Re: A web dialog that isn't automatically read by NVDA


Quentin Christensen
 

Thanks Brian,

In this instance, and without having seen the page myself, several things stand out to me:

- Firstly, the problem is reproducible in Chrome but not Firefox.  Such a scenario is almost always caused by either the page creator not following standards, or the browser (Chrome in this case) not interpreting them correctly - usually the former unless you can find consistent issues across multiple sites.

- The issue is reproducible with both NVDA and Jaws.  Again, indicating an issue with the page (or Brower), OR that NVDA and Jaws have independently done something wrong in how this particular web content is interpreted.  The fact that Narrator can read it, indicates there might be other things we could try such as pulling information from the graphics card - which could be useful for working with an otherwise inaccessible program, although in the case of a specific page which isn't written correctly, it is likely better to approach the web page designer about the issue.

It's often difficult with an isolated case to determine where the issue lies.  In this case, I would hazard a guess that most probably the issue is in the individual page code.  Next most likely is Chrome not doing something correctly, and third inline is BOTH NVDA and Jaws not interpreting something correctly.

If it were something you could find examples of on numerous sites, I'd be inclined to lean towards a Chrome bug (or a poorly written standard which numerous developers have read one way and the Chrome developers have read a different way).

It's definitely something which can be hard to pin down though, so it's always worth asking about.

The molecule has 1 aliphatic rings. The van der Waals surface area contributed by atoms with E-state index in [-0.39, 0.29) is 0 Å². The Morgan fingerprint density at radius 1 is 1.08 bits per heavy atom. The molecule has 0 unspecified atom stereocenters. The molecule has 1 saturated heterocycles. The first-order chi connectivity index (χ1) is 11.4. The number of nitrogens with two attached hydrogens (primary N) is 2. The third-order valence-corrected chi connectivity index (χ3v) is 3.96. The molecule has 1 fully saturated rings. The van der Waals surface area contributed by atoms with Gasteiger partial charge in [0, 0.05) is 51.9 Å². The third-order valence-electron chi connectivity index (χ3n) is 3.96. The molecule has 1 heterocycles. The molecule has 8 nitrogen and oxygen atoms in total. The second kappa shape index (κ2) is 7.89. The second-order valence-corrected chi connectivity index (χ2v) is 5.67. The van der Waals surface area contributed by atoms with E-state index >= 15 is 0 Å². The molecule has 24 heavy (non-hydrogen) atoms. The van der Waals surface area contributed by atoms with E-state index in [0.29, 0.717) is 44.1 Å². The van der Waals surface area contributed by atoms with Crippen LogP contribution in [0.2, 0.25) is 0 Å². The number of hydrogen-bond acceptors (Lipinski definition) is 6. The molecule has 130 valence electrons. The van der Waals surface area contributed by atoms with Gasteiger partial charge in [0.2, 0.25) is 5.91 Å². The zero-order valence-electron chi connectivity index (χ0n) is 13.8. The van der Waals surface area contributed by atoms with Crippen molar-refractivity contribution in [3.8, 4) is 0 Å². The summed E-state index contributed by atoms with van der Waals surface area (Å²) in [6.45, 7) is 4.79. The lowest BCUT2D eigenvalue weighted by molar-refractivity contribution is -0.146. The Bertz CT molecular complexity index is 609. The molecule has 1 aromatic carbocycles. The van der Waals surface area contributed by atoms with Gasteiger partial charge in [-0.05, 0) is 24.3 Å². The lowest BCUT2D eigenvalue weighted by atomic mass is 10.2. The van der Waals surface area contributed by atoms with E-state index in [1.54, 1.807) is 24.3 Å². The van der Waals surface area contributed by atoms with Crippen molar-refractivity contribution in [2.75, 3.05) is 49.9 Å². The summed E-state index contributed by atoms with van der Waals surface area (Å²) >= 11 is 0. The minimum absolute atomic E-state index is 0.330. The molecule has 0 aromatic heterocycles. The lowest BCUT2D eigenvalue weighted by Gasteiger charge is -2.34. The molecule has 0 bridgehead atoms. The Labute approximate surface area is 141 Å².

Quentin.

On Fri, Oct 30, 2020 at 10:35 AM Brian Vogel <britechguy@...> wrote:
This is a situation where all appearances are that it's on "the Chromium side" that the bug exists in that something that should be exposed to the screen reader in a standard way isn't being exposed.  This is particularly indicated by the fact that Firefox, which uses an entirely different rendering engine, doesn't have the problem, and you know the webpage code has to be the same.

Now, what I don't know is the best way to approach this.  I have no idea how to file a bug report/trouble ticket or similar in such a way that all Chromium-base browsers would receive the fix.  I believe most of them do use the updated Chromium core code as it gets released, but I'm not 100% certain of that.

There are times when it may make sense to file a bug report with your screen reader's developers (NVDA, in this case) since there tends to be a far more consistent and open communication channel between the organizations that build and maintain screen readers and the various web browser development communities than any end user has any ability to tap.  But I don't know if this is the case here.  I am going to flag Quentin Christiansen on this message to have him weigh in.

This is a gray area as far as whose cage should be rattled initially by the user(s) having issues.
--

Brian - Windows 10 Pro, 64-Bit, Version 2004, Build 19041  

It’s hard waking up and realizing it’s not always black and white.

     ~ Kelley Boorn

 



--
Quentin Christensen
Training and Support Manager

Join nvda@nvda.groups.io to automatically receive all group messages.